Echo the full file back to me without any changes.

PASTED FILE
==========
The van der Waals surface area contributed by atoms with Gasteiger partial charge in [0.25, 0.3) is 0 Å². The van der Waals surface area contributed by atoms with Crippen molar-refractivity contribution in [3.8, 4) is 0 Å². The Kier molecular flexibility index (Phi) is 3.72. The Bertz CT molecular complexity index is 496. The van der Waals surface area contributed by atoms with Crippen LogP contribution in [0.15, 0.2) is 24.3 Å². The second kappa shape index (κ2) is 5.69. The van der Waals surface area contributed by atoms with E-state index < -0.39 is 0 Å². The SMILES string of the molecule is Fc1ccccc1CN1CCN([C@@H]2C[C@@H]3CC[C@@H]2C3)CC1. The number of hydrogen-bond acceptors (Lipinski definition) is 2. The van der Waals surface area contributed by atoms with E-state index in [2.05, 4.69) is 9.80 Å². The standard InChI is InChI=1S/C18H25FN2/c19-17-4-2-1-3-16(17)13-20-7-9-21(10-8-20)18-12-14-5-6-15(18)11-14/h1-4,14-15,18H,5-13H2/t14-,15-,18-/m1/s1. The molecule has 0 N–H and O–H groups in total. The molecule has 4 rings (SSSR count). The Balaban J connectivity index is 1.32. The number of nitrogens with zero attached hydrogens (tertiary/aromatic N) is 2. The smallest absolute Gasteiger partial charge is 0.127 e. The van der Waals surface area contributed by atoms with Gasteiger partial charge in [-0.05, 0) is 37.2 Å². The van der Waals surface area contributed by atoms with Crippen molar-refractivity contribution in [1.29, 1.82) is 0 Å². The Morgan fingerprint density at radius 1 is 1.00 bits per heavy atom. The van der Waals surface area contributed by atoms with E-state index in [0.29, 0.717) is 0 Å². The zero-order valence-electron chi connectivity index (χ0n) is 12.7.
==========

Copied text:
The van der Waals surface area contributed by atoms with Gasteiger partial charge in [0.25, 0.3) is 0 Å². The van der Waals surface area contributed by atoms with Crippen molar-refractivity contribution in [3.8, 4) is 0 Å². The Kier molecular flexibility index (Phi) is 3.72. The Bertz CT molecular complexity index is 496. The van der Waals surface area contributed by atoms with Crippen LogP contribution in [0.15, 0.2) is 24.3 Å². The second kappa shape index (κ2) is 5.69. The van der Waals surface area contributed by atoms with E-state index < -0.39 is 0 Å². The SMILES string of the molecule is Fc1ccccc1CN1CCN([C@@H]2C[C@@H]3CC[C@@H]2C3)CC1. The number of hydrogen-bond acceptors (Lipinski definition) is 2. The van der Waals surface area contributed by atoms with E-state index in [2.05, 4.69) is 9.80 Å². The standard InChI is InChI=1S/C18H25FN2/c19-17-4-2-1-3-16(17)13-20-7-9-21(10-8-20)18-12-14-5-6-15(18)11-14/h1-4,14-15,18H,5-13H2/t14-,15-,18-/m1/s1. The molecule has 0 N–H and O–H groups in total. The molecule has 4 rings (SSSR count). The Balaban J connectivity index is 1.32. The number of nitrogens with zero attached hydrogens (tertiary/aromatic N) is 2. The smallest absolute Gasteiger partial charge is 0.127 e. The van der Waals surface area contributed by atoms with Gasteiger partial charge in [-0.05, 0) is 37.2 Å². The van der Waals surface area contributed by atoms with Crippen molar-refractivity contribution in [1.29, 1.82) is 0 Å². The Morgan fingerprint density at radius 1 is 1.00 bits per heavy atom. The van der Waals surface area contributed by atoms with E-state index in [0.29, 0.717) is 0 Å². The zero-order valence-electron chi connectivity index (χ0n) is 12.7.